ABC aired its much ballyhooed Primetime Livespecial, "Fallen Idol," Wednesday in which a former American Idolcontestant claimed to have received special treatment from judge Paula Abdul, ranging from coaching to sex. It remained to be seen how "explosive" -- the word used by ABC to hype the program -- the exposé would prove to be, either for Abdul or Idol itself. On Wednesday's program, Corey Clark described not only a three-month affair with Abdul but produced telephone tape recordings and cell-phone records to back up his claims. His parents appeared on the program to tell interviewer John Quiñones that they were aware of the affair and expressed their disapproval at the time. Several former contestants who lost out to Clark expressed outrage. One of them, Patrick Fortsen, said, "If these types of things are going on behind the scenes, there's really no point to American Idol." Earlier in the evening, the five American Idolfinalists presented Abdul two floral bouquets, apparently as a gesture of support. There was no mention of the Primetimespecial on the show. Most analysts predicted that, far from being "explosive," the Primetimetelecast will amount to barely a pop. In an interview with today's (Thursday) Philadelphia Inquirer, Robert Thompson, director of Syracuse University's Center for the Study of Popular Television, commented: "Watching Idol now will be like watching Melrose Place. ... It's a great soap opera. Everything will have a subtext." Likewise Roy Peter Clark, who teaches journalism ethics at the Poynter Institute in Florida, told the newspaper: "This show seems to have more than a little Teflon on it. ... Even when things go, quote, wrong, it generates more interest and broadens the audience." Besides, he observed, even if Clark's allegations are true, "it doesn't seem to have benefited anybody. Paula doesn't vote. The viewers vote." However, Thompson disagreed, noting that the biggest beneficiary will be Primetime, which has slipped badly in the ratings following the departures of its former regular hosts, Charles Gibson and Diane Sawyer. (Sawyer still makes occasional appearances on the show.) Calling the Primetimespecial "parasitic journalism," Thompson remarked that Idol "is powerful enough to run up ratings on the network that has it, and on the network that doesn't." Indeed, the strategy paid off in spades. Primetime Liveposted a 10.8 rating and a 16 share in overnight ratings, beating both CBS's CSI:NY (9.6/15) and NBC's Law & Order(9.3/14).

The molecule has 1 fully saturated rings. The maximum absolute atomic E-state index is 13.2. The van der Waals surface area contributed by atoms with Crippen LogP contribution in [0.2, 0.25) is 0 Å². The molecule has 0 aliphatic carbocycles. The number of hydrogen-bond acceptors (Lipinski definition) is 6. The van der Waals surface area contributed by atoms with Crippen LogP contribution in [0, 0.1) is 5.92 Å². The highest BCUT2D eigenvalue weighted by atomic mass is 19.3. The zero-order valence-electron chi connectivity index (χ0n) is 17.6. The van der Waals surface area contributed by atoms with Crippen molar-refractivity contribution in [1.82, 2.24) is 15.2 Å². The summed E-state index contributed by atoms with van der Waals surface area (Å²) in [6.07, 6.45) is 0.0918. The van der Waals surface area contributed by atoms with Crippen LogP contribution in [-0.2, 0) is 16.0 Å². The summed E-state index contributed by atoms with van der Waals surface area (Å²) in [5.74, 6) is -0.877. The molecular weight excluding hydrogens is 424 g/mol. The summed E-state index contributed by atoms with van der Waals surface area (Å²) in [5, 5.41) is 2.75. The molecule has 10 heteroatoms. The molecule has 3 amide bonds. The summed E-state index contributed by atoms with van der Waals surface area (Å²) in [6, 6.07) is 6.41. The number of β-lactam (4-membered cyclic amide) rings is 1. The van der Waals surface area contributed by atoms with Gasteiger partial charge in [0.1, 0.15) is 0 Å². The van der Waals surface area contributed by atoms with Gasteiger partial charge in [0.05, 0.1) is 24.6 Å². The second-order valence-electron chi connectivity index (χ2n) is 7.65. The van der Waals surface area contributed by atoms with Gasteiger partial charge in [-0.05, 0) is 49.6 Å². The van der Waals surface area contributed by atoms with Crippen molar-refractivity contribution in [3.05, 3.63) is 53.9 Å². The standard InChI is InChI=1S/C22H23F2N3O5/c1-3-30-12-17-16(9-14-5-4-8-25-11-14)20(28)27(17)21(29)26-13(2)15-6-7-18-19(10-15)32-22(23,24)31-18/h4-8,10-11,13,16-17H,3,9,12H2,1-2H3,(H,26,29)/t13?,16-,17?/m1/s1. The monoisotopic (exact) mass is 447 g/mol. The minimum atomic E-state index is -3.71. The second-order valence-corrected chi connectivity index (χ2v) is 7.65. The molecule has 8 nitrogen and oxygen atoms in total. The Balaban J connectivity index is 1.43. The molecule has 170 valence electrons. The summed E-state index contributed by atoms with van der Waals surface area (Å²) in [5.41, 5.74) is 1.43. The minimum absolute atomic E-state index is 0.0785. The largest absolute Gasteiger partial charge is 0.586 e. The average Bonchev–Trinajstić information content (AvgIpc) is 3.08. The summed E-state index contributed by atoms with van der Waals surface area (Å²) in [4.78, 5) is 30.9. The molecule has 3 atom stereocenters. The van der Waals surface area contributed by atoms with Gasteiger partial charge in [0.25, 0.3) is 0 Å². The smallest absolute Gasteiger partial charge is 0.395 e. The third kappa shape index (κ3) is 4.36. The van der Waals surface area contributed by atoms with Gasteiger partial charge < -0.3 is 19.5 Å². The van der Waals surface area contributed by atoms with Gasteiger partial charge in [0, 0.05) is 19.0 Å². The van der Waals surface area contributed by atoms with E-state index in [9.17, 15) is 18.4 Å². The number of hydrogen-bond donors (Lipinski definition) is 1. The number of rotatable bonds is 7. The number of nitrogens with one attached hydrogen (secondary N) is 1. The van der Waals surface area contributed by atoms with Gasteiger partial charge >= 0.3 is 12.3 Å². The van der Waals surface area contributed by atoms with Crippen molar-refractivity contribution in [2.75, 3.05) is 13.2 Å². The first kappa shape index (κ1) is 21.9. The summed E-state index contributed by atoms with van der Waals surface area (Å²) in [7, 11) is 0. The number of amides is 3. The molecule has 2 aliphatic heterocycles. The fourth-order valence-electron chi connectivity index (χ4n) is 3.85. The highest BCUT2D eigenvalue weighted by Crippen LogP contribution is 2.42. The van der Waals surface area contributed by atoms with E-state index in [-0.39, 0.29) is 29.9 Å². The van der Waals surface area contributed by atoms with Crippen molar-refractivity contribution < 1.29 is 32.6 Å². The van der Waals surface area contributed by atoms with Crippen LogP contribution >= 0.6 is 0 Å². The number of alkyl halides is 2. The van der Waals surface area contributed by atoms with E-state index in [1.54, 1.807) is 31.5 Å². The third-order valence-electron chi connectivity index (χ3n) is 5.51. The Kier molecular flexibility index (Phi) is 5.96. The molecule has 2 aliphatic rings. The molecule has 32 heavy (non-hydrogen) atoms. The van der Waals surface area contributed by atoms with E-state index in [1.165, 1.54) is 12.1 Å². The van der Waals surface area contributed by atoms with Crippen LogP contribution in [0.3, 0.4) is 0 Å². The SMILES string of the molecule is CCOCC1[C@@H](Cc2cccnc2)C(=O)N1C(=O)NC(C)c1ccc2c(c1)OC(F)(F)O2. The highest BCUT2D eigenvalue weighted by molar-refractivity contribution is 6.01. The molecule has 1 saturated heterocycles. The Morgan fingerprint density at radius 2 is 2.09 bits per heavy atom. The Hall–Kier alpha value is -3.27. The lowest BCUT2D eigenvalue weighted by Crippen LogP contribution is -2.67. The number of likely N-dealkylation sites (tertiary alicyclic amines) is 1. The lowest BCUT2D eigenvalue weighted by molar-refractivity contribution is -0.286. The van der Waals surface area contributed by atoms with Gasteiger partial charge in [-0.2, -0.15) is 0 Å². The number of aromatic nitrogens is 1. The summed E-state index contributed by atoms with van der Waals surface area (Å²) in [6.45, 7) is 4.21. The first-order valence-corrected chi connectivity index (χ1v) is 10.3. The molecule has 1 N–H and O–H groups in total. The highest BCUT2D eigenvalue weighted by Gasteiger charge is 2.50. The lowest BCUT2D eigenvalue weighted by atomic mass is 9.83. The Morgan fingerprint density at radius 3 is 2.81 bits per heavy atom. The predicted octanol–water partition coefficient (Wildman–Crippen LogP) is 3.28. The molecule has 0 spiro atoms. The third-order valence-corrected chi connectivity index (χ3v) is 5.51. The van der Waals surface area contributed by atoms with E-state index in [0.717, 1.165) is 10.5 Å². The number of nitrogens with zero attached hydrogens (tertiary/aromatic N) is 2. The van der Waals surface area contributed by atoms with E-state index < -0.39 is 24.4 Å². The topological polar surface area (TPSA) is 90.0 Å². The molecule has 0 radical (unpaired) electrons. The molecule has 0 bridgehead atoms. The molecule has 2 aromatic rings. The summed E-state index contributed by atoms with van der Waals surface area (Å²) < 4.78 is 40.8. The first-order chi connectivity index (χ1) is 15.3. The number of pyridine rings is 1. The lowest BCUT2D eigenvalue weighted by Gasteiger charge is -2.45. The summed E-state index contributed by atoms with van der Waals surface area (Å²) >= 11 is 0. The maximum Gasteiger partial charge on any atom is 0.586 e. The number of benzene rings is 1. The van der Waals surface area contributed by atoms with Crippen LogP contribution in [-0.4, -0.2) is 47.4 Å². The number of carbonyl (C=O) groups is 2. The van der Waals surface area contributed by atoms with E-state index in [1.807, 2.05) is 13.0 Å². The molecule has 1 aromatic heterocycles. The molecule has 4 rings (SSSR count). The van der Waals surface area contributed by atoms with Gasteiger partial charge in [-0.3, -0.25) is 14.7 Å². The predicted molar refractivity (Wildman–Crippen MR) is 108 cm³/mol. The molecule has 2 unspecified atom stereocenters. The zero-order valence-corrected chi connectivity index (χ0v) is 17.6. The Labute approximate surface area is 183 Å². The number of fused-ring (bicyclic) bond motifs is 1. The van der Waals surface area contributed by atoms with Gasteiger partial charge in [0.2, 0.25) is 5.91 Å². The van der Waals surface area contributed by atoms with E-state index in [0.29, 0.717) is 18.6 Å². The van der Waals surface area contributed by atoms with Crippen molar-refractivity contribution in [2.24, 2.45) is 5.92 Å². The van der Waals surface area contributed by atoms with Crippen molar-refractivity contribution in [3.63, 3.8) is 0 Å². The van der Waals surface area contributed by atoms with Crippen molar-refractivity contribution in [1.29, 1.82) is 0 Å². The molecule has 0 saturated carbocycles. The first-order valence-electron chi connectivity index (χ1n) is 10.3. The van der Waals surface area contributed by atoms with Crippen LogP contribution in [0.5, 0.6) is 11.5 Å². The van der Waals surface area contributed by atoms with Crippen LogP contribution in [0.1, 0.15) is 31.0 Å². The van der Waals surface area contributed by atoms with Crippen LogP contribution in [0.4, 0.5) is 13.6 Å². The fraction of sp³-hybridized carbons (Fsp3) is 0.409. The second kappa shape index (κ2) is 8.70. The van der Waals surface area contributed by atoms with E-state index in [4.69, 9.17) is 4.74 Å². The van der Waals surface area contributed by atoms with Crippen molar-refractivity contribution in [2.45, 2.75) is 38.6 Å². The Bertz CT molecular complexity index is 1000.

American Idol contestant Scott Savol, who had remarkably remained on the show during past weeks while seemingly more accomplished contestants were voted off, finally reached the end of the line Wednesday night. (Earlier, it was reported that Savol had been convicted of assaulting the mother of his toddler son.) The results episode seemed to indicate that the Primetimeexposé helped rather than hindered the ratings as it posted an enormous 17.3 rating and a 25 share. A scandal of a different sort failed to pay off for CBS. At 8:00 p.m., Dr. Phil's interview with The Insiderhost Pat O'Brien about his recent substance abuse problem managed to draw only a 5.7/9, slammed by ABC's hit Lost, which recorded an 11.9/19 and NBC's Dateline, which pulled a 6.0/9.